[etherlab-dev] Support for multiple mailbox protocols

Gavin Lambert gavinl at compacsort.com
Thu Jun 26 04:19:16 CEST 2014

On 26 June 2014, quoth Knud Baastrup:
>> Additionally it doesn't look like you have any protection against 
>> concurrent CoE access (which TBH I'm not entirely sure whether this 
>> occurs, but Frank's patch 27 suggests it does), and I'm definitely 
>> not a fan of allocating/deallocating memory on each mailbox transfer, 
>> which is what it looks like you're doing.
> I believe that the check_mbox flag should work ok for concurrent CoE 
> access as well (however, I can as well not see how this can happen?) 
> as the check_mbox flag will ensure only one ongoing read request per 
> slave no matter which mailbox protocol.

The issue, as I understand it, is that both fsm_master and fsm_slave have
their own separate fsm_coe instances.  (Several other state machines have
references to an fsm_coe but it's always handed down from one or the other
of these parents.)  So it's just a question of whether fsm_master and
fsm_slave can execute (their CoE related parts) concurrently or not.  Which
I'm not entirely certain about from looking at the code, but I should add
that after adding Frank's coe-lock patch I have observed cases where it has
reported concurrent CoE access.  (I haven't been able to get it to happen in
my bench testing but it has occurred in field tests; as a result I'm not
sure exactly where it's coming from.)

If there really is concurrent CoE going on, it's not a good idea to send two
CoE requests in parallel to the same slave -- some slaves can cope with that
(and send both replies) but some may choke, and the order in which they
reply is not guaranteed.  So for one thing, your patch doesn't attempt to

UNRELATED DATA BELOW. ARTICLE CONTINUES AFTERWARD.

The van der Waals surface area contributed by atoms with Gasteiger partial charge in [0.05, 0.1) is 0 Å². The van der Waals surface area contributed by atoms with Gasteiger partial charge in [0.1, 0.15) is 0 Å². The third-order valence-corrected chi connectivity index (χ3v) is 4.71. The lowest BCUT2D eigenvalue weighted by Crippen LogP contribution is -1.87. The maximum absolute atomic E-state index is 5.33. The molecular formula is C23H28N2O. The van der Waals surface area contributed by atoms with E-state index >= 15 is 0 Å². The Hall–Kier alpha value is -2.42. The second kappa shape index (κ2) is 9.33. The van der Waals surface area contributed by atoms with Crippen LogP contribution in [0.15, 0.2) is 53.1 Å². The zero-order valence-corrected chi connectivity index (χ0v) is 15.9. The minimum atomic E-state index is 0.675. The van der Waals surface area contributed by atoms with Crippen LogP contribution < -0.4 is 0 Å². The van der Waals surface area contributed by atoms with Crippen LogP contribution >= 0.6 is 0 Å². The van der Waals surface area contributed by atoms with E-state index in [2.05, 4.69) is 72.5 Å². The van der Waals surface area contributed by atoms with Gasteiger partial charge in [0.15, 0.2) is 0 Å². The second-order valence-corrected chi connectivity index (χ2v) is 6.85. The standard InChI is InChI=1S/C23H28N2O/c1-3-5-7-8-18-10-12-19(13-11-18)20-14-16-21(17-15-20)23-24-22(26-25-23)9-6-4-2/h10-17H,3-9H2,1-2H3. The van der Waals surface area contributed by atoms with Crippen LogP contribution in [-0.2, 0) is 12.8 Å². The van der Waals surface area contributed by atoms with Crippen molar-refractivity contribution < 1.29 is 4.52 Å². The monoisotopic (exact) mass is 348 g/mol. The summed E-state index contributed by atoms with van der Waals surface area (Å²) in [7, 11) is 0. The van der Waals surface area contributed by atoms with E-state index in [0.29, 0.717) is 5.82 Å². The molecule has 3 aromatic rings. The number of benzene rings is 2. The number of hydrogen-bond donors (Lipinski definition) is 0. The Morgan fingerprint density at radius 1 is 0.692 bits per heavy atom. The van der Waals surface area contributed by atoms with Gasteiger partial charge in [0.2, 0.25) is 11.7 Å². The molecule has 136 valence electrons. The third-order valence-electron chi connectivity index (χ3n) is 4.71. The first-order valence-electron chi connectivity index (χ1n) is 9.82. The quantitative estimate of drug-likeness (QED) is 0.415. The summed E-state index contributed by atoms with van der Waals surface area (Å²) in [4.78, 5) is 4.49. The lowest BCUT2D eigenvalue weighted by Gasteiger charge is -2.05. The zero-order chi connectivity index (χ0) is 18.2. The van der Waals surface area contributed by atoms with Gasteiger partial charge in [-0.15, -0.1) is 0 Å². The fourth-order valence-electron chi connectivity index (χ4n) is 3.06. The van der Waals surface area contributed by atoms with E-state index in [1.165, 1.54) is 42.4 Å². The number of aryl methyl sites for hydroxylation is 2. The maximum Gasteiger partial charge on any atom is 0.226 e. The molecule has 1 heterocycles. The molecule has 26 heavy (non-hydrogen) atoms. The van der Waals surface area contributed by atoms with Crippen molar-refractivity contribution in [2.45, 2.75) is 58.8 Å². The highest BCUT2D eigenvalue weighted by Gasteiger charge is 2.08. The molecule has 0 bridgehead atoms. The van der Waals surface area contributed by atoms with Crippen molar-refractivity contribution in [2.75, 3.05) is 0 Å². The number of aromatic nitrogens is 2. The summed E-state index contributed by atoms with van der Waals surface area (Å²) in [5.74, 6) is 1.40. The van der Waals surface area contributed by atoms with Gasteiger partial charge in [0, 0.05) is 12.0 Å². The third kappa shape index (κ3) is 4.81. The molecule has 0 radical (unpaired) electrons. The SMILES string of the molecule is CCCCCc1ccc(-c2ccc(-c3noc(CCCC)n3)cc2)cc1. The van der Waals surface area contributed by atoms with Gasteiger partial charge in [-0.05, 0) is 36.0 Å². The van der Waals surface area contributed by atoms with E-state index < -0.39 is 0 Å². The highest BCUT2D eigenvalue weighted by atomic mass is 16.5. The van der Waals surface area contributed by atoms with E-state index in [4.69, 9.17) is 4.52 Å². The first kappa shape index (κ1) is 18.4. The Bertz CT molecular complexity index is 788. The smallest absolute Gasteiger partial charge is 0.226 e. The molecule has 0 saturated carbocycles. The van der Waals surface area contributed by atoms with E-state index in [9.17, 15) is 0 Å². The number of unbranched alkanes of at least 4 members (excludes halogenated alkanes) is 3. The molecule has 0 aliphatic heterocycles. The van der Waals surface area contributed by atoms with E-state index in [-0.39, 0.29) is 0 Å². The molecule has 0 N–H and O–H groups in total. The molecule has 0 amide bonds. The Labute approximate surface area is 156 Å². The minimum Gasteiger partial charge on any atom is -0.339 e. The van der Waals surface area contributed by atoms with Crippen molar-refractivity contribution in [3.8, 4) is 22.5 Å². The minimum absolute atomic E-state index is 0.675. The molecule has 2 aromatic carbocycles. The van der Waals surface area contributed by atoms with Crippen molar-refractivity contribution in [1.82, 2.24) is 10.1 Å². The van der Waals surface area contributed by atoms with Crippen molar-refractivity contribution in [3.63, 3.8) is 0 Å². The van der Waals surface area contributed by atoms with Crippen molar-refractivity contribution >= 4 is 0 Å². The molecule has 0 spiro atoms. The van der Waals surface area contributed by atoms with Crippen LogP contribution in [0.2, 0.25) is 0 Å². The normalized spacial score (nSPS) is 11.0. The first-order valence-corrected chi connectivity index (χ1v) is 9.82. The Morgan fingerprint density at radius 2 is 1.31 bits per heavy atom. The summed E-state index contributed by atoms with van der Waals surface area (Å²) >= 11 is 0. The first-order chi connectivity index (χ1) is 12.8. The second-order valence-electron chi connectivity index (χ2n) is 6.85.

control sending, only receiving; this could result in both requests being
sent, but the FSM that "wins" the check-lock might not be the one whose
answer first arrives.  And the non-atomic check I mentioned before could
result in both checks being active at once if they're coming from separate
threads (which is less likely than sequentially concurrent access, but if
you didn't want to protect against threads you wouldn't have used a lock).

> Each fetch data datagram is already allocating memory corresponding to 
> the mailbox size so allocation memory is already heavily used.

I don't believe so.  Each time it does call ec_datagram_prealloc, yes, but
this will only allocate memory if the datagram isn't already large enough;
it might take a few calls to fully expand the whole datagram ring buffer but
after that it should be able to exchange datagrams of any equal or smaller
size without reallocation.  (That's why it's a prealloc, not an alloc.)
Conversely your version will always free/realloc on every transfer, which is
what I'm objecting to.

Gavin Lambert

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